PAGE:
From an editorial that appeared in the Chicago Tribune on Friday:
The sum of $74 million doesn’t go as far as it used to: NFL Commissioner Roger Goodell earned that amount in just the past two years.
In India, however, $74 million is all that’s needed to send a satellite into orbit around Mars.
Determined to explore the red planet ahead of rival China – and to demonstrate its technical prowess – the world’s second-most populous country (last) week succeeded in delivering its Mars orbiter to the intended destination 420 million miles away.
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For $74 million. NASA expects to spend nine times more on its latest (and much more complex) Mars program.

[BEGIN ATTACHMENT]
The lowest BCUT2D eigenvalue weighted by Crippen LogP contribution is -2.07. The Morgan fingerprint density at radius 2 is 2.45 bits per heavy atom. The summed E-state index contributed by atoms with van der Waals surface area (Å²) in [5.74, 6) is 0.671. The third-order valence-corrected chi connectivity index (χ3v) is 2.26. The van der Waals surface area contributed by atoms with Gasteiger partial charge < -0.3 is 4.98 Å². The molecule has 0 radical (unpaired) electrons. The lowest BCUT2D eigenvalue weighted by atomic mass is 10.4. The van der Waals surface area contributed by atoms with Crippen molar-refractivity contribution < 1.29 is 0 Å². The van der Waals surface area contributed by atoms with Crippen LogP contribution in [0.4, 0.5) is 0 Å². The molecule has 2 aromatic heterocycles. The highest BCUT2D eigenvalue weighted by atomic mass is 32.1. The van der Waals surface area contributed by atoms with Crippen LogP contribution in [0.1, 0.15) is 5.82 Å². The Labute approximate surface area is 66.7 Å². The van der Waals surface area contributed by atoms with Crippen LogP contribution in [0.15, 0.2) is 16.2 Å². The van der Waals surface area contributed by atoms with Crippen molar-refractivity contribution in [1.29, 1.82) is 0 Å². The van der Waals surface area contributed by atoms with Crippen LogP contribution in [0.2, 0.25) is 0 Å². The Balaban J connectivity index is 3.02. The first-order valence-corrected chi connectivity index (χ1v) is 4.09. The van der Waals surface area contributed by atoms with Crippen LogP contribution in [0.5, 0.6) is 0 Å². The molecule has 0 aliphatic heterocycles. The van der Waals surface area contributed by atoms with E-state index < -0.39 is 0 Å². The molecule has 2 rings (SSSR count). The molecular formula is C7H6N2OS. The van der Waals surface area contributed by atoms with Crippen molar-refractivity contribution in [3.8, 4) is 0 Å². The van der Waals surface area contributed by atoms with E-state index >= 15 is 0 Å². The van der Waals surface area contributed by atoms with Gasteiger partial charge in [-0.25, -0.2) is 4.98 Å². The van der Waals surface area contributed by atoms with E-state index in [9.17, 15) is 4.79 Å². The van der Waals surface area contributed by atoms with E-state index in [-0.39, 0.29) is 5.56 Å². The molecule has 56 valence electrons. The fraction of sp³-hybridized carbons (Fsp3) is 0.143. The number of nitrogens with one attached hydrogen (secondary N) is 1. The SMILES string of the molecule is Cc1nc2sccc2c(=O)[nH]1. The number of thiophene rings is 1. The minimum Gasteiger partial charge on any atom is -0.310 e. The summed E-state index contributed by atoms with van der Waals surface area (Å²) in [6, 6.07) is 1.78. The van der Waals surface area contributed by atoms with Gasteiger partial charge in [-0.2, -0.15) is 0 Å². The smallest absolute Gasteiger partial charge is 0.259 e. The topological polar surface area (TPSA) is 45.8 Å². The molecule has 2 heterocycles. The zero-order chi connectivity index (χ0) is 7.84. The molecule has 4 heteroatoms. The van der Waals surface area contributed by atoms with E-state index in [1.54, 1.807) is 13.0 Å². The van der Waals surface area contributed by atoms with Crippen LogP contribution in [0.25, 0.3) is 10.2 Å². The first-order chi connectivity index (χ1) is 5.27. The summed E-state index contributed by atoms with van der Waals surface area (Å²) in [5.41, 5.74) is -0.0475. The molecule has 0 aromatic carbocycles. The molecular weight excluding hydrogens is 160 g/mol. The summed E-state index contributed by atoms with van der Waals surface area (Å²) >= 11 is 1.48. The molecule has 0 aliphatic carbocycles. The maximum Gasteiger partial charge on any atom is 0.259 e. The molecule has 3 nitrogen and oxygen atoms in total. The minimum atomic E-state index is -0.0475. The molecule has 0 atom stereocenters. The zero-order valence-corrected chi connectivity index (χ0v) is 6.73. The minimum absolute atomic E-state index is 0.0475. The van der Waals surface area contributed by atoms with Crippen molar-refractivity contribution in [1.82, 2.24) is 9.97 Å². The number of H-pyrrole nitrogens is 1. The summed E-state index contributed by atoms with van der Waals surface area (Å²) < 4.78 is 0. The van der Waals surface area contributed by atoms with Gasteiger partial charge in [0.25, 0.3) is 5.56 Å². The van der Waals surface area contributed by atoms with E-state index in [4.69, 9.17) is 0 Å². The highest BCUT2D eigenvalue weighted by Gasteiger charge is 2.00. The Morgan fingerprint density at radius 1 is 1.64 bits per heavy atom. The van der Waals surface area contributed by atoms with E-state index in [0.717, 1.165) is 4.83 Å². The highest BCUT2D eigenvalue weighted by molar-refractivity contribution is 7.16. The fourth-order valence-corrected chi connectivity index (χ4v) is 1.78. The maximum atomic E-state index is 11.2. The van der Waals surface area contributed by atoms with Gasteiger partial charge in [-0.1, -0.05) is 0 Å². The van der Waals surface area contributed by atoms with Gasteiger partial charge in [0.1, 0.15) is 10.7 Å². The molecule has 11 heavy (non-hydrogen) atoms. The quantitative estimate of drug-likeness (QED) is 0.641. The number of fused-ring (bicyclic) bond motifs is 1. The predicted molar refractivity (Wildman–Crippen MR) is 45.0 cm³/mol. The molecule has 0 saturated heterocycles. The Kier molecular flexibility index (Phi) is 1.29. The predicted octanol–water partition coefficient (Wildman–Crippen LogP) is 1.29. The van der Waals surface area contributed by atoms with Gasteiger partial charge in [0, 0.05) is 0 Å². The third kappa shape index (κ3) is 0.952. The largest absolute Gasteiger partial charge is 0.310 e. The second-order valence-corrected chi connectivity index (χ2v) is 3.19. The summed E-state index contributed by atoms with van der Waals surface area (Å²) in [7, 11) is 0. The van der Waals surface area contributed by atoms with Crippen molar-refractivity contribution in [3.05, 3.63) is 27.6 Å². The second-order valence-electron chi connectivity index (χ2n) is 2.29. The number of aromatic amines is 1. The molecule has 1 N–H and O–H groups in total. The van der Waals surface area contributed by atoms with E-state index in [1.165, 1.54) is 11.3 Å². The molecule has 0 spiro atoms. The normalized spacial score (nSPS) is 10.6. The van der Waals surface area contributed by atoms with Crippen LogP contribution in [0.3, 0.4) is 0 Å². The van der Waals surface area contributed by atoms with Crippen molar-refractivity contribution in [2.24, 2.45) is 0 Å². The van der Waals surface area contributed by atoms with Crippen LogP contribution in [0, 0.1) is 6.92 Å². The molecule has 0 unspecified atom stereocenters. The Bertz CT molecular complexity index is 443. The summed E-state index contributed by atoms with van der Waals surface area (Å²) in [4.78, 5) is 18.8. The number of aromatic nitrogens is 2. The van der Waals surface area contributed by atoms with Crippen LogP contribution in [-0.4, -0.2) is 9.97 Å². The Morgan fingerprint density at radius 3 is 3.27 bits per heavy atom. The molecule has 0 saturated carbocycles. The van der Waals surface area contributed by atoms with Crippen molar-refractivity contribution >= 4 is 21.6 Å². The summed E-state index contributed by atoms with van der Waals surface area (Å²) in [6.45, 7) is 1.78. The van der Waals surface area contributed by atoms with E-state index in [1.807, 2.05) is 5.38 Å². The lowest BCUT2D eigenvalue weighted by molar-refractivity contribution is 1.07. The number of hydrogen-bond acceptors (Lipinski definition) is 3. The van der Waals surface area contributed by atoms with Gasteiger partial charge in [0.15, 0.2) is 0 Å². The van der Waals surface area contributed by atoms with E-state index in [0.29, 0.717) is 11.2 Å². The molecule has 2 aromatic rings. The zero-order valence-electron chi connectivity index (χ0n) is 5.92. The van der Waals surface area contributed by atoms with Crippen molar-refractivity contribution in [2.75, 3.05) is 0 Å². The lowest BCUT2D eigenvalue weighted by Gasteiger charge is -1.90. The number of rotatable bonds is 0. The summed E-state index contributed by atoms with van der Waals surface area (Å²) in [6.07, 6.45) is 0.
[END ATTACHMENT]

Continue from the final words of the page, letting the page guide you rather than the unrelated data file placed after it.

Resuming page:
India kept the costs of its space shot low by adapting cheap, indigenous technology, limiting the payload to 33 pounds and using the Earth’s gravity to slingshot its craft out of orbit instead of powering through with a larger, more expensive rocket.
Critics have questioned how India can justify spending one dime on a Mars craft when hundreds of millions of Indians live in poverty. We’re inclined to applaud the thrift, at least. There’s a lesson here for NASA, for any government agency or private enterprise that seeks to make commercial and scientific advances in space. Sending a satellite aloft can be a low-budget affair.